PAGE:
Week 43: Hero – John Major

by Ray_North on October 28, 2013

hero_icon2Strange. During the 1992 General Election when we all lived together, we used to watch the ten o’clock news and award Prat of the Day, and the serial winner was John Major – there he was on his soap box, there he was getting egged, there he was whining on that awful comedic voice about how Labour would ruin the economy – we couldn’t take him seriously.

But, even though, of course, he was Tory, and therefore the enemy, we could never really hate John Major in the same way that we’d hated Margaret Thatcher – and that was quite weird for us, as we’d grown up hating the Leader of the Conservative Party.

Now, 20 years on history is reevaluating John Major in a fairly positive way – I have long been of the opinion that, despite Tony Blair’s shameless triumphalism about sorting out the problems in Northern Ireland, it was actually, John Major who paved the way by opening more transparent avenues of communication with the Republicans leading to the Downing Street Declaration, without which the Good Friday Agreement would not have happened.

His stewardship of the economy wasn’t bad either. Once the crisis of the ERM had subsided he went about using the British fiscal freedom to reduce interest rates and helped put in place the type of situation that led to good years enjoyed by Labour.

Don’t get me wrong – I’m not about to start espousing the merits of One Nation Toryism, but, what I am saying is that, compared to the ideologically driven, elitist pygmies who are currently in charge of the Conservative Party, John Major was a very good politician, because he took a pragmatic view and did what he thought was best for the country, not what he thought would be best for him and his mates.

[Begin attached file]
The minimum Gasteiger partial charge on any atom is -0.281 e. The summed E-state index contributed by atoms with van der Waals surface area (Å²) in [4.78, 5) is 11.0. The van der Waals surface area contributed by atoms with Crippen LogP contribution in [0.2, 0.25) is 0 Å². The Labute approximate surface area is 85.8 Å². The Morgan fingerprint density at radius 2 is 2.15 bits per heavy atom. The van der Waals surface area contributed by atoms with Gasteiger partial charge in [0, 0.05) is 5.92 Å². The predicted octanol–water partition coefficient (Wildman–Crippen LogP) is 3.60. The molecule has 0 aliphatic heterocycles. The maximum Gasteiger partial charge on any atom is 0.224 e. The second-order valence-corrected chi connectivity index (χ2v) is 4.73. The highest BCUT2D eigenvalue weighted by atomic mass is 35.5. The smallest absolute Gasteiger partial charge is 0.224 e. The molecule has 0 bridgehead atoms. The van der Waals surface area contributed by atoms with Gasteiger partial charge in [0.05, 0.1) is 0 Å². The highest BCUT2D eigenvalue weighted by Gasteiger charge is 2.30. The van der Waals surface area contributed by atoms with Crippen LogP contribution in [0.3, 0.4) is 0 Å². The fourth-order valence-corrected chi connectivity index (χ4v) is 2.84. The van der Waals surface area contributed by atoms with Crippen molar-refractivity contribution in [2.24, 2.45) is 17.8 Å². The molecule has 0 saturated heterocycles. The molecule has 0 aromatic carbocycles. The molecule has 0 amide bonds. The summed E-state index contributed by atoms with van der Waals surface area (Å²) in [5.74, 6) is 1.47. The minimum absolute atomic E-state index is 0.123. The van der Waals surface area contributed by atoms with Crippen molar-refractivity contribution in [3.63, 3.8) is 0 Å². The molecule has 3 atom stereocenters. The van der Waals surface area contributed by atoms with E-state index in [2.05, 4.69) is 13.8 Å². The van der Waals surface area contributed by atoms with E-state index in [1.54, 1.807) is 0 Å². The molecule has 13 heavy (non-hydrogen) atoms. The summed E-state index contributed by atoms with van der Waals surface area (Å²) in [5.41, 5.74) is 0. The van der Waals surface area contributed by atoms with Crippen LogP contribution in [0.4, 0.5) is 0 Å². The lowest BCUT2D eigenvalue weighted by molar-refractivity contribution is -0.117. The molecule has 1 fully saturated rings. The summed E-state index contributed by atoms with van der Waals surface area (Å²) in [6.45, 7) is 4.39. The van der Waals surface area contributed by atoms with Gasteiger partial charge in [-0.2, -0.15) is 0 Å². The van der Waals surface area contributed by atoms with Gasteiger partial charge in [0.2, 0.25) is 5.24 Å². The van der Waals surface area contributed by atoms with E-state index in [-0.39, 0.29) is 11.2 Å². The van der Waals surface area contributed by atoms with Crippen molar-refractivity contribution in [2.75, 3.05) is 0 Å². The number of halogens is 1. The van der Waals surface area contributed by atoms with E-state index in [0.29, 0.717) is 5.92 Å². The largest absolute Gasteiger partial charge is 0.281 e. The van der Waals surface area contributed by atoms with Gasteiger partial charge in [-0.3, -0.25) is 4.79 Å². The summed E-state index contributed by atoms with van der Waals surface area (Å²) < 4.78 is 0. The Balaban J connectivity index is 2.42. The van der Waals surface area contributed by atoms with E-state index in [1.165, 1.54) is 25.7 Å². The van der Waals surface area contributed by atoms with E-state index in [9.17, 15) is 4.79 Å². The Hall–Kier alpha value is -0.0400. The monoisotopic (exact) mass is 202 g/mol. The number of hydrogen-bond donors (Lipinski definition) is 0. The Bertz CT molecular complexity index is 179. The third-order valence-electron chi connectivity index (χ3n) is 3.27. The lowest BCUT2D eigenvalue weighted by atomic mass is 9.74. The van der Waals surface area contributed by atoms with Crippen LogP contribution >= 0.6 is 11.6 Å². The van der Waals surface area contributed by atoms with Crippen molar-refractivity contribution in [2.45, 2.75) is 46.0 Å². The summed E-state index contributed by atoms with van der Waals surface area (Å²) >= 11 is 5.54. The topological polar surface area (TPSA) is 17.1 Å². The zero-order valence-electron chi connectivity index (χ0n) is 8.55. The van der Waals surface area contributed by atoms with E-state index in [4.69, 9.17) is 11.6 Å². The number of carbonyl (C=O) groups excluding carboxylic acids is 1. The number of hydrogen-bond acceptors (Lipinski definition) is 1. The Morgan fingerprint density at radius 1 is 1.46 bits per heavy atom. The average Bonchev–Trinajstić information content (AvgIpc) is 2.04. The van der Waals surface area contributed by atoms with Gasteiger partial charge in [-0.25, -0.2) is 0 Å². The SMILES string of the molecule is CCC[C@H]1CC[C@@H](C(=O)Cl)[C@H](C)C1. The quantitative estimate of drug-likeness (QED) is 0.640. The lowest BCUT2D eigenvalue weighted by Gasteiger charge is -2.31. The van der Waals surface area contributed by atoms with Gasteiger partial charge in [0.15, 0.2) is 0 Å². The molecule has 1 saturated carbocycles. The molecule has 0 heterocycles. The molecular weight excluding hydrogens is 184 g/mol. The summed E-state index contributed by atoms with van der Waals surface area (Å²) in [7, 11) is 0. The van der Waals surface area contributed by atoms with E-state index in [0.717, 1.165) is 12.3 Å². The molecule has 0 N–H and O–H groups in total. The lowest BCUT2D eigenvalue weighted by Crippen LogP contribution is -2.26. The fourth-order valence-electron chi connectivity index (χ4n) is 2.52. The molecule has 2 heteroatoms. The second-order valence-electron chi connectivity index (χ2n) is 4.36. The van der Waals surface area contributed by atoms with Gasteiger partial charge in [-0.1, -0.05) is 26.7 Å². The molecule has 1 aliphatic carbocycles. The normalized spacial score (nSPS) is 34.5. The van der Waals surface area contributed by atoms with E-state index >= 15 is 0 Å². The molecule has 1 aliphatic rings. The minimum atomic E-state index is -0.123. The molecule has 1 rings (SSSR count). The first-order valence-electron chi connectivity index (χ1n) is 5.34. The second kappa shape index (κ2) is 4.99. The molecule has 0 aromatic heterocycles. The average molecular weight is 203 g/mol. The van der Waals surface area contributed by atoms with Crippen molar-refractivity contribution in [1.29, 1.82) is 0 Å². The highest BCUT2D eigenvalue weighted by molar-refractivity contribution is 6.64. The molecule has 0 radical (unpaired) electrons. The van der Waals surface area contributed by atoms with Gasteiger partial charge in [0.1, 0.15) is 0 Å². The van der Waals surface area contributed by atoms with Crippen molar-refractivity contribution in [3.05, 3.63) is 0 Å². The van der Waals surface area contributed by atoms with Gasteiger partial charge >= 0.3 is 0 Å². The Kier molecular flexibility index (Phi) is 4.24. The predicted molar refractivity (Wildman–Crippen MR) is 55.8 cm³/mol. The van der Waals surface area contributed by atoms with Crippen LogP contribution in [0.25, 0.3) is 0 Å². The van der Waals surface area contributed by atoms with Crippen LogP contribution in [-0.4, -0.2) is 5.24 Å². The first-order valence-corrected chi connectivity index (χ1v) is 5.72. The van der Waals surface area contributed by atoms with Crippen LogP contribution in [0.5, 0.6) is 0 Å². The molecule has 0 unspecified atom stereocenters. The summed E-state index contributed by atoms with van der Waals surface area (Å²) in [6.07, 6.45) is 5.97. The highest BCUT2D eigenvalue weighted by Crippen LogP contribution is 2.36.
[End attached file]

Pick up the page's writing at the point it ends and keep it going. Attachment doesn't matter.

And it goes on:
Since his retirement from front line politics, the only time you get to see John Major is at the Oval or Trent Bridge wearing his MCC bacon and eggs tie and looking studiously at the cricket unfurling before him. He has made few interventions and, in contrast to other former Tory PM’s, like Heath and Thatcher, has shied away from offering advice. But, this week he entered the fray – and it was devastating.

Cameron and Co. have been seriously foxed by Miliband on the issue of energy prices, in fact the complete disarray that has been caused by Miliband’s announcement that Labour would freeze energy prices is almost comical – exposing, as it does their inability to empathise with the plight of ordinary people and their desire to leave untouched the greedy companies who provide our gas and electricity.

Major had no such difficulties – ‘it is wrong’ he said, ‘for people to have to choose between eating or heating,’ which is a nice soundbite; and then, he followed that up by urging a windfall tax upon the ‘Big Six’ utility companies – an idea so abhorrent to the current bunch of Old Etonian Thatcherites that David Cameron couldn’t think of anything whatsoever to say on the subject at PMQs last week, and as such sounded truly dreadful.

Fair play to John Major though, I don’t agree with much that he has said, but, few could argue that he has always tried to do his best for the country and the people, and for that, this week he’s earned our award for heroism.

{ 1 comment… read it below or add one }

George_East October 28, 2013 at 2:05 pm

Major towers above the trivial clowns with a sense of entitlement that make up the ranks of this government. His ability to understand that fuel bills at the moment really are very serious for a huge swathe of the population and that the energy market is in effect a cartel which is not working for consumers, is something utterly beyond the capacity of the current government (including useful idiots like the absurdly over-promoted Ed Davey).
He will though always be the man who privatised the railways in a botched rush job before the 1997 election, which I find hard to forgive. He is directly responsible for trains consisting of cars upon cars of empty first class seats, while people stand in standard class having paid hundreds of pounds to travel between major British cities.


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